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Officer Serrano’s Hidden Camera


After he testified and his name appeared in the press, he began receiving calls from cops in other precincts asking for advice. They told him they also had recordings of their bosses, and they wanted help figuring out how to step forward with their own allegations. Serrano began meeting with these cops in out-of-the-way diners. “I told them what to do, how to do it,” he says. “We support each other. Any time they want they call me. We text. We vent.”

On April 14, 24 days after his testimony ended, Serrano learned that he’d been transferred. He was assigned to a precinct in Manhattan North and put on the midnight shift. He knew he should not have been surprised, but he was. He also knew this was a better outcome than many ­others; at least they hadn’t sent him to Far Rockaway or Staten Island, where his commute would be two hours. And there didn’t seem to be nearly as much pressure to summons or stop and frisk people in his new precinct. “It’s just a different world,” he said.

One morning not too long ago, Serrano drove through the streets of the 4-0 on his day off, wearing jeans and sunglasses, a deodorant tree hanging from his rearview mirror, baby car seat in the back. (Fifteen months earlier, his wife had had a baby girl.) On a sidewalk ahead, Serrano spotted two former co-workers standing watch.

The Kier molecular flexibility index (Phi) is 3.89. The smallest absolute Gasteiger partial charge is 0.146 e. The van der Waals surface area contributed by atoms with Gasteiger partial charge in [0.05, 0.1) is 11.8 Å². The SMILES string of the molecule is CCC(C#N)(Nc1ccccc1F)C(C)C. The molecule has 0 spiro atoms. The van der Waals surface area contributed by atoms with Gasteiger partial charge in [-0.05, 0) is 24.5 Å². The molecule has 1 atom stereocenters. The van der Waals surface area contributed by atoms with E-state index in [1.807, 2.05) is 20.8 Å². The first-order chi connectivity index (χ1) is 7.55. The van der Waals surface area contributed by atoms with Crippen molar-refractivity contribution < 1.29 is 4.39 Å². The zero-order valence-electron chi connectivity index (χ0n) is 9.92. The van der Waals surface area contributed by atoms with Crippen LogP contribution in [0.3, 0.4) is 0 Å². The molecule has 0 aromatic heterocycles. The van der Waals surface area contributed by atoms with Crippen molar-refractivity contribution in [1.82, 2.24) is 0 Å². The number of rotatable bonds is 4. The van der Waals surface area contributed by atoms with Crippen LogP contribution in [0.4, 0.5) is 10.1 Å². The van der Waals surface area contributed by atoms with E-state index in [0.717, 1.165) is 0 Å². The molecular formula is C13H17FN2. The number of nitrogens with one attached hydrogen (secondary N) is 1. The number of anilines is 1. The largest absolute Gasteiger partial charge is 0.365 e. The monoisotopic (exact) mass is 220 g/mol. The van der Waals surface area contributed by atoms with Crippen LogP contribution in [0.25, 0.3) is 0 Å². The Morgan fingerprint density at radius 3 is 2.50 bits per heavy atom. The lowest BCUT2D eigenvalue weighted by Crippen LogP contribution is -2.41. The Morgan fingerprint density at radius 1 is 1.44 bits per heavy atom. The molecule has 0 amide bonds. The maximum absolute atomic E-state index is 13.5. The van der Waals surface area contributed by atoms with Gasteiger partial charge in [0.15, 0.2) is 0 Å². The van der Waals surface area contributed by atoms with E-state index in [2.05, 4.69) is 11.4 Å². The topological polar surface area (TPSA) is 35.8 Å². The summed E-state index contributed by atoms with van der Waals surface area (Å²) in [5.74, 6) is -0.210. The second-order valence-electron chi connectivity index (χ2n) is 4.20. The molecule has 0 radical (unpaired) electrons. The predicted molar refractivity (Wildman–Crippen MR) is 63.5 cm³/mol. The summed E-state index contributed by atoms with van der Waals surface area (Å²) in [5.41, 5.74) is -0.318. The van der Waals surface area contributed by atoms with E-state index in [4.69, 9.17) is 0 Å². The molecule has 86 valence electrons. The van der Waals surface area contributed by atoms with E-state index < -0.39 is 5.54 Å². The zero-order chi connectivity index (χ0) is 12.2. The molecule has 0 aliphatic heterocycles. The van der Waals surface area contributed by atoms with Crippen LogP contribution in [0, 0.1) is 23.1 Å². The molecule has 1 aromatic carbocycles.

“What’s up gentlemen?” he shouted. “Working hard?”

The officers went over to his window. “Coming back to work?” one asked.

“I miss you guys,” Serrano said.

Nobody mentioned the trial or Serrano’s testimony. Instead, the two officers told Serrano how McCormack had just come by and screamed at them. They even sounded slightly envious talking to Serrano about his transfer.

Serrano understood, but he had already discovered a downside to his new precinct: The officers there didn’t seem nearly as tight-knit as the cops at the 4-0, maybe because their jobs weren’t as tough.

“My family is gone, man,” Serrano said. “I don’t know anybody.”

“You get to be home all day and see your kids,” one officer said.

“I’m good with that,” Serrano said. “But I miss my family.”

His former co-workers guffawed, then bid him good-bye, everyone slapping palms. But as Serrano began to drive away, he turned back one last time. “C’mon!” he shouted, leaning out the ­window. “I still love y’all!”


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